Friday, May 26, 2006

Barcodes to Amazon via Mobile Phones. Marketers stealth on web will not pay for long:

By Ben Richards and Faris Yakob, in today's FT

"In an age of unprecedented access to information, attempting to deceive consumers is more dangerous than ever before. Rather than trying to dupe consumers into receiving their messages by stealth, brands should do the reverse: to strike an open and honest bargain with the consumer, providing content, tools and experiences in return for engaging with their brand.Smart companies understand that today's web-savvy consumers can be as stealthy as brands.

"These stealth consumers set their web browsers to block advertisements; they use Epinions to find them the best products; they use Kelkoo to find the best prices. If a brand does not deliver, they use the web to air their grievances.

And here's the punch line...

"..It is the brands that embrace this stealth consumer that will thrive. Take Amazon in Japan. If you have a web-enabled camera phone (and almost everyone in Japan does), you can take a picture of a barcode on any product and send it to Amazon compares the code with its online database, and if it stocks the item, it will send you back the price, which is typically lower than the in-store one, and offer you the chance to place an order."

So... does it really make sense to spend advertising dollars on advertising, or maybe it makes more sense to spend the money on making a truly great product and delivering it with the minimum of hassle?

Wednesday, May 24, 2006

How can you recognize a tipping point?

Advertisers are struggling to reach webwise teens

Money talks, .......everything else follows.

Aline van Duyn, reports in the May 23 FT.
"A key moment of realisation for the industry came last year when Mr Murdoch grasped how dramatically the internet was changing the media business. Since his very public damascene conversion, embracing digital media has become a priority for all News Corp’s businesses, from television to newspapers to movies. The media mogul has spent around $1.5bn on acquiring internet companies.

On the same page, Richard Waters asks from San Fransciso...
"Are the drab text advertisements that appear on internet search engines a harbinger of what lies ahead for the entire $600bn global advertising industry? "

“...When people look back at search, it will be seen as one of the pivotal things that shifted how people think about advertising,” says Mr Armstrong.

"...Google has experimented with buying advertisements in print publications on behalf of its customers. This year, it bought a company that places advertisements on radio stations – a highly fragmented, difficult-to-reach market that in some ways resembles the search engine world."

And now for some of the Google- Mart implications. Same article,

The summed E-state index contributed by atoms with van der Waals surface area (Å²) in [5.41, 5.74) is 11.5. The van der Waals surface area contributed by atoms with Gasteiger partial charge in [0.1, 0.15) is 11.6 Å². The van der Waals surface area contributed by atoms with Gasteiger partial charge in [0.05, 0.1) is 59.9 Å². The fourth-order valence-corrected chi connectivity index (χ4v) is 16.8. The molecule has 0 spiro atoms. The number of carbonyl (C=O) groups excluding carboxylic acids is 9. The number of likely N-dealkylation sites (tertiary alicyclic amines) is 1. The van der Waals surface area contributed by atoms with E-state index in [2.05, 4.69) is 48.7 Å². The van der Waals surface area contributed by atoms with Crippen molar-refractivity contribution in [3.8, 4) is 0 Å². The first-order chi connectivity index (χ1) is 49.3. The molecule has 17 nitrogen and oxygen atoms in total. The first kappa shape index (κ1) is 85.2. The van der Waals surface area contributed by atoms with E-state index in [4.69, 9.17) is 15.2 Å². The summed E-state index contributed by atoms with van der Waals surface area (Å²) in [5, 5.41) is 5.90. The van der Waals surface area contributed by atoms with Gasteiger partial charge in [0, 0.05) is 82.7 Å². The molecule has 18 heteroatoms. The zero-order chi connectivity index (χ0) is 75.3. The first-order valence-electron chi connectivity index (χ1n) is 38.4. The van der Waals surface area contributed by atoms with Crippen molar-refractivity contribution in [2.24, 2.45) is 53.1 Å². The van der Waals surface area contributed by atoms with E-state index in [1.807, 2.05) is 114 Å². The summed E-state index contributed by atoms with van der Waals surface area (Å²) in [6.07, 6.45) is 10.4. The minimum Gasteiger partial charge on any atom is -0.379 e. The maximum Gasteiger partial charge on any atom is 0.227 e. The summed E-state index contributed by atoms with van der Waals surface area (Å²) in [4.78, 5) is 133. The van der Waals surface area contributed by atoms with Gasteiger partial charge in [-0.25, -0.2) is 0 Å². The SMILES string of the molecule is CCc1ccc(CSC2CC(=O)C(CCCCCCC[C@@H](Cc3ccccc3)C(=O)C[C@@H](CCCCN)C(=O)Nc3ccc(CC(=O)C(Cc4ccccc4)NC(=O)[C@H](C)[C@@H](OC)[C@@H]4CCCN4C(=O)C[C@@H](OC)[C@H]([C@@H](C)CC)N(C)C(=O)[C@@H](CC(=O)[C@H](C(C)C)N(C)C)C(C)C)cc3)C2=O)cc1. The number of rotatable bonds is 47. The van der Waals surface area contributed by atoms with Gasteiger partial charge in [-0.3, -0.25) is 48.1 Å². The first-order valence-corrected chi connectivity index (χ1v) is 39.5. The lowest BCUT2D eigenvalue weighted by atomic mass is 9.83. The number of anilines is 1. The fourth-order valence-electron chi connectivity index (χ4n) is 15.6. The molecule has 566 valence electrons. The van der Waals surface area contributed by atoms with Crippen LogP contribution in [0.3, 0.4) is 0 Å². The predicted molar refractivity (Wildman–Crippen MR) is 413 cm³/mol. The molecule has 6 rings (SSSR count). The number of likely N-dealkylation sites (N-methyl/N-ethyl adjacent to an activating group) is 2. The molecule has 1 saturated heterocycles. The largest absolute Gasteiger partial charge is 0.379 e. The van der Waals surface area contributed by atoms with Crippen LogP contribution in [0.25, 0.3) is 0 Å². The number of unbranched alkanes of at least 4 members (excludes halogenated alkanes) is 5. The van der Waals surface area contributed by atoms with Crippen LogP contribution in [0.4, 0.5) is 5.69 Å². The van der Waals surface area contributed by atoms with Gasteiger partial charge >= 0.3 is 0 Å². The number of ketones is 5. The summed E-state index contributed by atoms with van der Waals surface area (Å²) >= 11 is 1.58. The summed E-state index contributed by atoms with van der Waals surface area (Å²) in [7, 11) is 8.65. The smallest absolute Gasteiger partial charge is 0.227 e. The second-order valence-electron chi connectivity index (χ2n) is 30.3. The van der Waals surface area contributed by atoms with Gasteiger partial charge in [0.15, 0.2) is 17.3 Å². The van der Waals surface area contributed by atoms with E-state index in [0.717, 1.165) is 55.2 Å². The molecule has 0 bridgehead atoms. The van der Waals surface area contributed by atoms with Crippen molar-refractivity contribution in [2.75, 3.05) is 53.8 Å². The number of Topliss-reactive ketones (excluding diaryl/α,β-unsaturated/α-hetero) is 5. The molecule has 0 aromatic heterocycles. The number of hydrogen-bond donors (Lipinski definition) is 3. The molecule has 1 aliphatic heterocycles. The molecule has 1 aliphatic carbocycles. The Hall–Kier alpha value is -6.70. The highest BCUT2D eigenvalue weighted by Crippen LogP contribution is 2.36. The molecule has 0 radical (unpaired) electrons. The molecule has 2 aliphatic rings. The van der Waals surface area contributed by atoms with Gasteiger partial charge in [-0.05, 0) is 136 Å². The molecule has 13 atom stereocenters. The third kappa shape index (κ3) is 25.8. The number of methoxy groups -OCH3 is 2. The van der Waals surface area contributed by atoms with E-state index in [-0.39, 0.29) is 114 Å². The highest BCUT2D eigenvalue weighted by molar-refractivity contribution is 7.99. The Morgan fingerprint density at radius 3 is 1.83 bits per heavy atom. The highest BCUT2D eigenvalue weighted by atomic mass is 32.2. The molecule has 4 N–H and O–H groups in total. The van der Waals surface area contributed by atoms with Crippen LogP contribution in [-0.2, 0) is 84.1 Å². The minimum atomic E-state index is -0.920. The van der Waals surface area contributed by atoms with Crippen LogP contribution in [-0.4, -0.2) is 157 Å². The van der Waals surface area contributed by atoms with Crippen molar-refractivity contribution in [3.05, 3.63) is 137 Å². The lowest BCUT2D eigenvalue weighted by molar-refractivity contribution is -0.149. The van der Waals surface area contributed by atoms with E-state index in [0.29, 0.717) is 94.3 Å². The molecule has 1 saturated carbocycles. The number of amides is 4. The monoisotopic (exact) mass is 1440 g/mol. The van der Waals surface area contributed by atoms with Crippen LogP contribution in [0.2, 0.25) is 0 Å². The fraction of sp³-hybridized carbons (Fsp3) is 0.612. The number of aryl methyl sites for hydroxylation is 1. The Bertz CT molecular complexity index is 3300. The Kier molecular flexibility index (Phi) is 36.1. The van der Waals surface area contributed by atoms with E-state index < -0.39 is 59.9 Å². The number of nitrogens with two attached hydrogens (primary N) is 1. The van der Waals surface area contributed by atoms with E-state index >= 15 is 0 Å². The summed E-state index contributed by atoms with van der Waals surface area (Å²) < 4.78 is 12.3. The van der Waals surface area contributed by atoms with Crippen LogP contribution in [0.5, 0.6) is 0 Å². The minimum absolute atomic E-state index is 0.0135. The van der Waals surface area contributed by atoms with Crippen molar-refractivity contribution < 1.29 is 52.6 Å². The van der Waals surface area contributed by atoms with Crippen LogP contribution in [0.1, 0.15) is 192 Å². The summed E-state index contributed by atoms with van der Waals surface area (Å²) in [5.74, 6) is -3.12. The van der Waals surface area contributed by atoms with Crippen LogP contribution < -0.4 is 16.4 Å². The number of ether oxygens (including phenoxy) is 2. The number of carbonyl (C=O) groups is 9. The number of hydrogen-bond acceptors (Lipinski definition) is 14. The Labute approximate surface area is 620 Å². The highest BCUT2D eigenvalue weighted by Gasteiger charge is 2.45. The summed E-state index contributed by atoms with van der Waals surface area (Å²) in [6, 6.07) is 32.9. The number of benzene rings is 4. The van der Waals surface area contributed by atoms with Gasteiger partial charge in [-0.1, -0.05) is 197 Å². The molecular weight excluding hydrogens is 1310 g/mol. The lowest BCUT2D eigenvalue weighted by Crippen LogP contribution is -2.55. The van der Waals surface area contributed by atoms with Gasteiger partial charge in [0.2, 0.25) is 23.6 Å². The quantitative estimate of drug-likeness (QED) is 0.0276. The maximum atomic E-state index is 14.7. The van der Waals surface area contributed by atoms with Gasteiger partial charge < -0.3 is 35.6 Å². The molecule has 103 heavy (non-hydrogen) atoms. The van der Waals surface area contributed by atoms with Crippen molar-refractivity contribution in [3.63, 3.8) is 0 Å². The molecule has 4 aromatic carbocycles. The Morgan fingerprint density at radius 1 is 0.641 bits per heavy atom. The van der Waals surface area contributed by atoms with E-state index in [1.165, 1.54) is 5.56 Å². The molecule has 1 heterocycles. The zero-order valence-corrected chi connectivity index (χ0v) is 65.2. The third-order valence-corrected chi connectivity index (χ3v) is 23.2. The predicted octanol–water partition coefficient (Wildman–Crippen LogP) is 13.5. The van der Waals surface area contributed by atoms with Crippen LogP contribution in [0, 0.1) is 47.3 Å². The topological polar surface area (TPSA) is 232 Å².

"...Led by Wal-Mart, a group of advertisers under the auspices of the Association of National Advertisers this month set out to raise $50m for a pilot project to launch their own joint market for television time."

"...In a world where advertisers are used to buying in online auctions, things should be different. Media buyers such as Publicis, however, respond that advertising space is not a commodity and advertisers still want control over where their messages appear."

No doubt that advertisers want control over where their messages appear, but exactly why is advertising space not a commodity? Aside from the fact that the revenue stream for media buyers comes from their superior information about the marketplace.

"...Whether the traditional advertising industry is ready for the greater level of efficiency and accountability this implies is another matter. There is a general perception, says Mr Armstrong, that the industry “is overweight and a bit mushy. We’re replacing fat with muscle”.

So, maybe in the long, or maybe not so long, run, advertising dollars will be put into enhancing the customer experience. Making it better, faster, cheaper, more elegant, easier to use, taking less time and hassle.

The GME threatens any industry that is based on a control of information. We've been hearing the rumbles for the last few years, but it sure feels like the fault lines are going to erupt pretty soon.

Monday, May 22, 2006

Straight from Google's CEO / Eric Schmidt, CEO Google- Let more of the world access the internet

Eric Shmidt talks about access in the FT. He says, "The democratisation of information has empowered us all as individuals. We no longer have to take what business, the media or indeed politicians say at face value. Where once people waited to be told what the news was, they can now decide what news matters to them, and increasing numbers are actually commenting on events themselves – creating blogs every second of every day."

And later in the column, "But people in general are extremely adept at telling the difference between products that are good or bad – or information that is right or wrong. Indeed it is the liberation of end users that has made the internet the success it is today."

And has created the threat to any enterprise that depends on an information advantage for it's success.